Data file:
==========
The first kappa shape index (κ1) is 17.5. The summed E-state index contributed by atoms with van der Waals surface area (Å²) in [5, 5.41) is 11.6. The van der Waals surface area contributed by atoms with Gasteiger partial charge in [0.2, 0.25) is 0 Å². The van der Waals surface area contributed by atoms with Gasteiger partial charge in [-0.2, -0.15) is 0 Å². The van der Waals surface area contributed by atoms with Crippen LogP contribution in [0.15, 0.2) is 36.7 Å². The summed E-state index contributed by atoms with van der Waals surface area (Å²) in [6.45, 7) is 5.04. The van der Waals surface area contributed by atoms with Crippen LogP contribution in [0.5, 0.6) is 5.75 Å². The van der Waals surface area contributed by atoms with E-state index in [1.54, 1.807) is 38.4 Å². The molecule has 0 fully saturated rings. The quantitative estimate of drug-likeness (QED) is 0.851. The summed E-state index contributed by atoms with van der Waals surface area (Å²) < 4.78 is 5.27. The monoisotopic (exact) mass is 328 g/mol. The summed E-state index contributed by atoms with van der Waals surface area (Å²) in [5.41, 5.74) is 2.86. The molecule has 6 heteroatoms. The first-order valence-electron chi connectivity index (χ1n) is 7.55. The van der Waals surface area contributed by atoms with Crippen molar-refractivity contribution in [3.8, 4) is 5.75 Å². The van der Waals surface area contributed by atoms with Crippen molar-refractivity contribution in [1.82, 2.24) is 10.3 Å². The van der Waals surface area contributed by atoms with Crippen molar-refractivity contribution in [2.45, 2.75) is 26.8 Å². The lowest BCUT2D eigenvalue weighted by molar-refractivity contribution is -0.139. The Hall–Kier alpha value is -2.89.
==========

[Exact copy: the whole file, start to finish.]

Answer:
The first kappa shape index (κ1) is 17.5. The summed E-state index contributed by atoms with van der Waals surface area (Å²) in [5, 5.41) is 11.6. The van der Waals surface area contributed by atoms with Gasteiger partial charge in [0.2, 0.25) is 0 Å². The van der Waals surface area contributed by atoms with Gasteiger partial charge in [-0.2, -0.15) is 0 Å². The van der Waals surface area contributed by atoms with Crippen LogP contribution in [0.15, 0.2) is 36.7 Å². The summed E-state index contributed by atoms with van der Waals surface area (Å²) in [6.45, 7) is 5.04. The van der Waals surface area contributed by atoms with Crippen LogP contribution in [0.5, 0.6) is 5.75 Å². The van der Waals surface area contributed by atoms with E-state index in [1.54, 1.807) is 38.4 Å². The molecule has 0 fully saturated rings. The quantitative estimate of drug-likeness (QED) is 0.851. The summed E-state index contributed by atoms with van der Waals surface area (Å²) < 4.78 is 5.27. The monoisotopic (exact) mass is 328 g/mol. The summed E-state index contributed by atoms with van der Waals surface area (Å²) in [5.41, 5.74) is 2.86. The molecule has 6 heteroatoms. The first-order valence-electron chi connectivity index (χ1n) is 7.55. The van der Waals surface area contributed by atoms with Crippen molar-refractivity contribution in [3.8, 4) is 5.75 Å². The van der Waals surface area contributed by atoms with Crippen molar-refractivity contribution in [1.82, 2.24) is 10.3 Å². The van der Waals surface area contributed by atoms with Crippen molar-refractivity contribution in [2.45, 2.75) is 26.8 Å². The lowest BCUT2D eigenvalue weighted by molar-refractivity contribution is -0.139. The Hall–Kier alpha value is -2.89.